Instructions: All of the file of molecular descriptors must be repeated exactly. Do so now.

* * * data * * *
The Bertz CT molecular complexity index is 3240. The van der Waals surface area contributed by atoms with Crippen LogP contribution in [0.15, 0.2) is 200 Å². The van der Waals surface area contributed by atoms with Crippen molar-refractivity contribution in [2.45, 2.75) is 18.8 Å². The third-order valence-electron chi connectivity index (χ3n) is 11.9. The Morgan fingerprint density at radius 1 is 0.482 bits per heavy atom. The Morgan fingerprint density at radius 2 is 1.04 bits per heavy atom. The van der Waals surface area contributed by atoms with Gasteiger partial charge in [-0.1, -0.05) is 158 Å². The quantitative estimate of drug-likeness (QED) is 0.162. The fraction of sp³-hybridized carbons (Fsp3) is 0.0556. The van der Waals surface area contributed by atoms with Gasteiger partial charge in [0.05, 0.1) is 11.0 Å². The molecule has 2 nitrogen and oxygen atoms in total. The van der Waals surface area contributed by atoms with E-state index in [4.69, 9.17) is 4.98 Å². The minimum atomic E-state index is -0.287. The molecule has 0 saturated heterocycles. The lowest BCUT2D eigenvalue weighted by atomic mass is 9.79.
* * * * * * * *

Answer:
The Bertz CT molecular complexity index is 3240. The van der Waals surface area contributed by atoms with Crippen LogP contribution in [0.15, 0.2) is 200 Å². The van der Waals surface area contributed by atoms with Crippen molar-refractivity contribution in [2.45, 2.75) is 18.8 Å². The third-order valence-electron chi connectivity index (χ3n) is 11.9. The Morgan fingerprint density at radius 1 is 0.482 bits per heavy atom. The Morgan fingerprint density at radius 2 is 1.04 bits per heavy atom. The van der Waals surface area contributed by atoms with Gasteiger partial charge in [-0.1, -0.05) is 158 Å². The quantitative estimate of drug-likeness (QED) is 0.162. The fraction of sp³-hybridized carbons (Fsp3) is 0.0556. The van der Waals surface area contributed by atoms with Gasteiger partial charge in [0.05, 0.1) is 11.0 Å². The molecule has 2 nitrogen and oxygen atoms in total. The van der Waals surface area contributed by atoms with E-state index in [4.69, 9.17) is 4.98 Å². The minimum atomic E-state index is -0.287. The molecule has 0 saturated heterocycles. The lowest BCUT2D eigenvalue weighted by atomic mass is 9.79.